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(60:32, Karisma Records)
TRACK LIST: 1. Medic 6:13 2. Godspeed Mother Earth 3:52 3. Happy 4:00 4. The Great Yeah 3:55 5. I Don't Mind 3:22 6. Sancitmonious High 3:58 7. Thin Air 5:03 8. Animal Riot Hill 5:51 9. Spain 4:11 10. Strings to rhe Bow 3:48 11. Crazy Rainbow 4:34 12. A Hill of Beans 6:25 LINEUP: Rolf Edvardsen guitars, bouzouki, sitar; vocals Oyvind Gronner piano, organ Erling Halsne Juvik guitar Thomas Gronner drums Truls Eriksen bass
Prolusion. The Norwegian act THE BRIMSTONE SOLAR RADIATION BAND, hereafter Brimstone for short, was formed towards the tail end of the 90s, initially exploring a sound very much inspired by the so-called West Coast Rock that was formed in the US in the late 1960s, but later on expanding their sound, drawing on inspirations from bands like Santana and Pink Floyd as well. It issued its first album back in 2004, and a follow-up production saw the light of day the year after. "Smorgasbord" is the third effort by Brimstone, and was released in the summer of 2009.
Analysis. There are many bands active today that are inspired by the music made way back when, and Brimstone is yet another example of just that. In this case we're not dealing with a band that ends up sounding as if they are trying to replicate one specific act though. Instead we're provided with a blend where many of these influences from yesteryear have been mixed together in a very neat and effective manner. And with a distinctly modern mix and production, this has resulted in an effort that is indeed charming and likable, and often made me think of the Swedish band Beardfish in overall sound. Not style though, as Brimstone is a much more mainstream oriented outfit. If I could define something of a musical theme that runs through this disc, it is influence from The Beatles. Sometimes highly dominating, a track like Strings to the Bow being a prime example of this, but first and foremost due to more or less subtle musical and compositional elements in as good as all such creations here with a nod or three in the direction of the Fab Four. The West Coast sound so central at the start of this band's career is also a part of this musical potpourri, while the lighter side of 70s art rock and psychedelic rock from the same period make up most of the remaining influences put in the blender on this excursion. It all comes together in relatively brief compositions strong on melody and atmosphere, where the brilliant vocals of singer Edvardsen take the lead, given perfect backing by the brilliant stick work of drummer Gronner and the nicely textured guitars, often combining acoustic and electric layers, and tend to the majority of the central themes explored. Subtle, vintage keys and organ are effective backdrops, and the often driving bass supports drums as well as guitars in a neatly controlled manner. The songs tend to have a positive musical spirit and to be rather energetic in form, while the lyrical parts of the proceedings may touch upon somewhat darker territories. Overall, its a well written and well performed affair, touching upon the brilliant on more than a few occasions.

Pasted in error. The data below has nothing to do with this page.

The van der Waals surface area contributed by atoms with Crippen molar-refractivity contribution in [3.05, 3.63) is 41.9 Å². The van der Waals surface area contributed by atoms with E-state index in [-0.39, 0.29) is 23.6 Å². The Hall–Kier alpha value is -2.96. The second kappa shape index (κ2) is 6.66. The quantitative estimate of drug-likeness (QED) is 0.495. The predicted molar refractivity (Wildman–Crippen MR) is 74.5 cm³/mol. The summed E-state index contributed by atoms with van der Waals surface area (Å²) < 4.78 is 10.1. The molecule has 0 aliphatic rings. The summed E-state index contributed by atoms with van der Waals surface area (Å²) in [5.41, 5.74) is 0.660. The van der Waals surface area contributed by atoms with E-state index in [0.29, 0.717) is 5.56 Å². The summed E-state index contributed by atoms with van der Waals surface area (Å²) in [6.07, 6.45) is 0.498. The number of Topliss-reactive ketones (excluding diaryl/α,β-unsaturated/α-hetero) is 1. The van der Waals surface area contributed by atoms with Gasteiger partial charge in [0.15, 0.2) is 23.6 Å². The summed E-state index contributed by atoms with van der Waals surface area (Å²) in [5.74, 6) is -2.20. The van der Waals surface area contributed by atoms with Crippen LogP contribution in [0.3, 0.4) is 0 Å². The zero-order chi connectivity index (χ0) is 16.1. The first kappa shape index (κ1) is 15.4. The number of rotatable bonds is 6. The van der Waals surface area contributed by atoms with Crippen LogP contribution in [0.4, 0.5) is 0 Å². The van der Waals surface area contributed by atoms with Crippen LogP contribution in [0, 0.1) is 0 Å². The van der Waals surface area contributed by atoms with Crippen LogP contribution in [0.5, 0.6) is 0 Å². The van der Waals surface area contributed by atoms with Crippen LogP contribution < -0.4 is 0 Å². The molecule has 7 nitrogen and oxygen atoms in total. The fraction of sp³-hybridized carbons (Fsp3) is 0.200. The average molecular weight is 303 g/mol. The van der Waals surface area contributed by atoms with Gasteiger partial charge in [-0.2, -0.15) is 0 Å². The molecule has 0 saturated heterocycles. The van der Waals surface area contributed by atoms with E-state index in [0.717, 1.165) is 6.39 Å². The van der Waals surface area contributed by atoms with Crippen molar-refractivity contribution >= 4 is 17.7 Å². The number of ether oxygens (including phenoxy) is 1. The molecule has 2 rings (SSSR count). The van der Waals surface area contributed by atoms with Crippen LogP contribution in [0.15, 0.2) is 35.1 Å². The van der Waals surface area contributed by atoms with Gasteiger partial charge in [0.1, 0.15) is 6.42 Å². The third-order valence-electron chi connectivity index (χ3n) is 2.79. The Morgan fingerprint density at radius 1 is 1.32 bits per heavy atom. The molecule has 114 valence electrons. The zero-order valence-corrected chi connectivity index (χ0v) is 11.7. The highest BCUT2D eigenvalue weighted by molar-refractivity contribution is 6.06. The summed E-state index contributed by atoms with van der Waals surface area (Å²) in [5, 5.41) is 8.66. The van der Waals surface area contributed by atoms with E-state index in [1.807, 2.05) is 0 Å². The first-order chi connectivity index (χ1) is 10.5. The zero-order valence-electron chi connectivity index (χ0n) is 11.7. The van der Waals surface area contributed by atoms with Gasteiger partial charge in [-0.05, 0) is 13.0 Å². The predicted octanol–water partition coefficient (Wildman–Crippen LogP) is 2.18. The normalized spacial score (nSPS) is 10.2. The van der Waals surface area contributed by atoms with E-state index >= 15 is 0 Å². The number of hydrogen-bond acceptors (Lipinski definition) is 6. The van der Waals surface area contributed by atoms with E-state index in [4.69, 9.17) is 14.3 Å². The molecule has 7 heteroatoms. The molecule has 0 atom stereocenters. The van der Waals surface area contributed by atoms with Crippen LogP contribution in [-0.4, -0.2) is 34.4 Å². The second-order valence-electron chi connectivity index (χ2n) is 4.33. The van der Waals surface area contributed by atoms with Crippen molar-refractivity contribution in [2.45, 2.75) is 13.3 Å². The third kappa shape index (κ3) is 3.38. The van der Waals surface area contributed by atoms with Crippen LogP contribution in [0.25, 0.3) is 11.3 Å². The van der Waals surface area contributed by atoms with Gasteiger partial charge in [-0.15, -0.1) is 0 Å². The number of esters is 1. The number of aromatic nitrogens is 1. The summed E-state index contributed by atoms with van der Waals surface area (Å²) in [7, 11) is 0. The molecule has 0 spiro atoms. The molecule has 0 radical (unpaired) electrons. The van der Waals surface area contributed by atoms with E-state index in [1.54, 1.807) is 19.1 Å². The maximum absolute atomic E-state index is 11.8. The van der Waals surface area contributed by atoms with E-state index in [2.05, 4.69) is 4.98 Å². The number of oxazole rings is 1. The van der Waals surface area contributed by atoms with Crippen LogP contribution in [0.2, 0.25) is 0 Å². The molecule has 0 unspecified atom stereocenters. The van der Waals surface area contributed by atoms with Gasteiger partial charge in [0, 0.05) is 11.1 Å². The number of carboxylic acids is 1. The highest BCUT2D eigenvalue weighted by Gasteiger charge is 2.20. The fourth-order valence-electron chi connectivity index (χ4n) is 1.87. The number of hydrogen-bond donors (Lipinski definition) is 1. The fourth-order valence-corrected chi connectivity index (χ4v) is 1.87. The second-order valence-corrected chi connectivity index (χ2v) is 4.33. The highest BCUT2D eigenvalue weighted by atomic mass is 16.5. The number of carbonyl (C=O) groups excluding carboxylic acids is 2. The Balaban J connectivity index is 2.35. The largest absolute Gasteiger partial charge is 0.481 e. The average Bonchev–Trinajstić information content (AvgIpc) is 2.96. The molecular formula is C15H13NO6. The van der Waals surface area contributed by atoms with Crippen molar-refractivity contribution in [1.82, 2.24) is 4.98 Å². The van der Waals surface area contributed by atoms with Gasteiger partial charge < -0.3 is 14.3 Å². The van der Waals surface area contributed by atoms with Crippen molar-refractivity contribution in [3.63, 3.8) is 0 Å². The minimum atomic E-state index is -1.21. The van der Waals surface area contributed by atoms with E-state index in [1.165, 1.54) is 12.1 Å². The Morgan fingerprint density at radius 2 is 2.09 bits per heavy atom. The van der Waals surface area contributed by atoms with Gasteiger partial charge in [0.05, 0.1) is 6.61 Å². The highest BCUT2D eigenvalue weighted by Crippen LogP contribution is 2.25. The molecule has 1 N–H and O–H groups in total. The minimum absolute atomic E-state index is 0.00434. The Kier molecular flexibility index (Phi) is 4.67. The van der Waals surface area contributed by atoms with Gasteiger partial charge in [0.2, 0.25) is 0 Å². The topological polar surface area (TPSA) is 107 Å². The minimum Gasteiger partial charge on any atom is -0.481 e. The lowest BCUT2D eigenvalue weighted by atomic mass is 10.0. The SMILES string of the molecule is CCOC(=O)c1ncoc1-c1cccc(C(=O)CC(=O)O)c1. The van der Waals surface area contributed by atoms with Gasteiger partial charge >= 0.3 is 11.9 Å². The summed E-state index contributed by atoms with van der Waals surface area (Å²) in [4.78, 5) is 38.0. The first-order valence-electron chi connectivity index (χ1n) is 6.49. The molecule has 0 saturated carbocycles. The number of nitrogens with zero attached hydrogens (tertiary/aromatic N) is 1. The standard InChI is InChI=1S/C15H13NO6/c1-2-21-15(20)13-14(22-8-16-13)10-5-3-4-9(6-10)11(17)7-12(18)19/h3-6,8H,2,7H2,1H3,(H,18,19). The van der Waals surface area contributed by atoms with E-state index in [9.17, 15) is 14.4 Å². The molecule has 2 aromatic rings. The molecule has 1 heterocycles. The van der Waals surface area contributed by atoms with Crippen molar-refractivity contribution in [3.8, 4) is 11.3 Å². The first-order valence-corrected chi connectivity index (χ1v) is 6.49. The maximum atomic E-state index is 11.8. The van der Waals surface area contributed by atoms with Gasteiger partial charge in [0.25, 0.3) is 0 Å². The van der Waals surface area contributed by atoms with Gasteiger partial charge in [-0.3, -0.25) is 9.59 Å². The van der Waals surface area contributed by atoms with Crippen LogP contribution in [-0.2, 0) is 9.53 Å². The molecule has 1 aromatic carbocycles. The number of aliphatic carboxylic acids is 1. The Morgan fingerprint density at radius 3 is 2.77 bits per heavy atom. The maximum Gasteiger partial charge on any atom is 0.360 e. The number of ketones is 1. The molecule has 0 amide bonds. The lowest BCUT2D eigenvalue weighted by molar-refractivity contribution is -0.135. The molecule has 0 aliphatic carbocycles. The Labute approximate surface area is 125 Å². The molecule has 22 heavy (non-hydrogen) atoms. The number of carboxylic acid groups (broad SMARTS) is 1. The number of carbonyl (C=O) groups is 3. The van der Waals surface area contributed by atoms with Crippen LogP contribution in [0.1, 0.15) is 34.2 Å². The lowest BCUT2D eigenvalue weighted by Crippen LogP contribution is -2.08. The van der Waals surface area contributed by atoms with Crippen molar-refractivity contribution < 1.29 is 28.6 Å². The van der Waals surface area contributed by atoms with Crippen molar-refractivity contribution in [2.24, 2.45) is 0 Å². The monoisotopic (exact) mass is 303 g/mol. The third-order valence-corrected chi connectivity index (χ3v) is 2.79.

Conclusion. If you fancy a slice of retro-tinged art rock of the lighter variety, of the kind that has strong mainstream tendencies, Brimstone may have delivered a disc that you'll find to be aptly named indeed. There's nothing really new here, but as far as retro-oriented affairs go this one is rather inventive within that context. All in all a well made effort that might find its place next to your Beatles, ELO or mid 70s Man albums.
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